abstract Why are party systems well-institutionalized in some settings, and chronically weak in others? I argue that unstable party systems are more likely to arise in regions where nationally dominant parties monopolize political competition at the onset of mass-franchise democracy. Dominant parties crowd out political opposition. Hence the eventual breakdown of a dominant party entails the severing of party-voter linkages locally. In the resulting vacuum, politicians face uncertainty about the electoral prospects of newly emergent parties. This leads to a collective action dilemma wherein candidates defect from expanding parties and sort instead into smaller, fragmentary ones. Consequently, stable party systems fail to take hold. Subnational evidence from India buttresses the theoretical propositions. The success of the once-dominant Congress Party during the country’s inaugural elections (1951–2) robustly predicts greater electoral volatility in the decades following the decline of one-party dominance in the 1970s. Differential patterns of nationalist mobilization during the colonial period provide additional support for the paper’s core claims. Overall, the findings imply a striking paradox: dominant parties that help “bind the nation together” during democracy’s initial stages sow the seeds of long-run political instability.


[article] Cumulative Evidence, Beliefs, and Out-of-Sample Prediction Accuracy: A Results Dissemination Experiment with Practitioners (submitted)
w/ Thad Dunning, Guy Grossman, Susan Hyde, Macartan Humphreys, Catlan Reardon
abstract Can social scientific evidence help change beliefs about the impacts of a political intervention? Recent years have seen a proliferation of credible empirical studies addressing policy-relevant topics. Yet little is known about the uptake of such evidence by frontline decisionmakers. We expose a sample of expert practitioners based in Washington D.C. to the results of six coordinated randomized control trials (RCTs). Our pre-registered dissemination experiment randomly varied the order in which subjects were presented with the findings of (i) a single RCT, (ii) a meta-analysis of multiple RCTs, and (iii) an observational study focused on the same theoretical question. We estimate how each condition affects the accuracy of out-of-sample predictions and attitudes about the intervention’s efficacy. Participants proved responsive to evidence. Meta-analytic results were especially impactful on beliefs, though less so on forecasting. The findings furnish evidence for external validity and are mostly sanguine about the persuasive potential of cumulative research.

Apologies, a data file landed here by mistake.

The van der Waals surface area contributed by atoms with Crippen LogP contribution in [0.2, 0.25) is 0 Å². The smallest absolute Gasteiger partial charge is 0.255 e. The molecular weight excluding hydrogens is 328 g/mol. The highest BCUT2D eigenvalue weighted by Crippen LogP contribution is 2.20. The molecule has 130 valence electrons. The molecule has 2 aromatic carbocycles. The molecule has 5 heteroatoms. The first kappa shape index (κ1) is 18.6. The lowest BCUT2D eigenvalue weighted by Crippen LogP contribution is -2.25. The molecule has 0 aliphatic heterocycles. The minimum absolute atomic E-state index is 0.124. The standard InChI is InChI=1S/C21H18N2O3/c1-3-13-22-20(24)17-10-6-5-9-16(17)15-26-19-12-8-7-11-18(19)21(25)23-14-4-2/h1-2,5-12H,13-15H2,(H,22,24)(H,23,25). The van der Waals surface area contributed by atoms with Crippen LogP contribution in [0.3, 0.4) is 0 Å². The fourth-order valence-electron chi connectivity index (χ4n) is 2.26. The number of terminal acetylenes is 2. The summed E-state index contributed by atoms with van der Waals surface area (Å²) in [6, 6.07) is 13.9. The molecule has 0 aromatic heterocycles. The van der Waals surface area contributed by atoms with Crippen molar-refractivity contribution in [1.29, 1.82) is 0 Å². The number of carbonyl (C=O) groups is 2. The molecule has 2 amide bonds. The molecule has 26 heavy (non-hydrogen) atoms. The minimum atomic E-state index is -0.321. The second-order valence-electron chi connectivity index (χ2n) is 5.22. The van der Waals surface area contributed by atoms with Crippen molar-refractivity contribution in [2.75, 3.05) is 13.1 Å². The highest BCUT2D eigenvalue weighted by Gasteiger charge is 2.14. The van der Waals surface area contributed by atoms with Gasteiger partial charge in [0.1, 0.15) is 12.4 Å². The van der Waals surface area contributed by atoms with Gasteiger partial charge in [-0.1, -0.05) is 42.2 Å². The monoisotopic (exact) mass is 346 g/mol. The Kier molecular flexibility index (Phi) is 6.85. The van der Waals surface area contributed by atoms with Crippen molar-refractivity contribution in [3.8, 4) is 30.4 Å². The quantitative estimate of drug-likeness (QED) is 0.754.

paper | pre-analysis plan

in progress

[rct] Getting on the Grid: The Politics of Public Service Formalization in Urban India
w/ Anjali Bohlken, Nikhar Gaikwad
abstract Citizens in many cities of the developing world struggle to access state services. Instead, they rely on services that are provided informally or illegally. Such ‘off the grid’ services tend to be intermittent, expensive, and of low quality. Their existence undercuts the fiscal contract between citizens and states, and undermines governments’ ability to invest in infrastructure. This phenomenon raises three questions. First, what prevents poorer citizens from accessing public services to which they are legally entitled? Second, does transitioning into formal, state service provision affect political attitudes and behaviors? And third, does formalization improve welfare outcomes for marginalized groups? We develop a theoretical framework clarifying (a) the causes of low service delivery; (b) the impact of formalization on political attitudes and behaviors; and (c) its consequences for welfare outcomes. To test the theory, we conduct a cluster randomized control trial in Mumbai, India. A 2014 court ruling afforded all of the city’s slum residents the right to obtain municipal water connections. Yet even though Mumbai boasts a well-functioning chlorinated supply system, uptake of connects in the slums has been slow. Partnering with a local NGO, we assess how two types of interventions—bureaucratic assistance, and political pressure in the form of group voice—shape communities’ likelihood of of securing municipal water connections, and thus formalized water supply. We then leverage these encouragements to estimate downstream impacts. This draft document pre-registers our hypotheses offers a fully coded analysis using a simulated dataset. It was filed after the baseline and randomization had been completed but before the implementation of the intervention began.

pre-analysis plan | metaketa ii

[rct] A Field Experiment on Voter Registration Among Urban Migrants in India
w/ Nikhar Gaikwad

[rct] Volunteerism in India
w/ Matt Lowe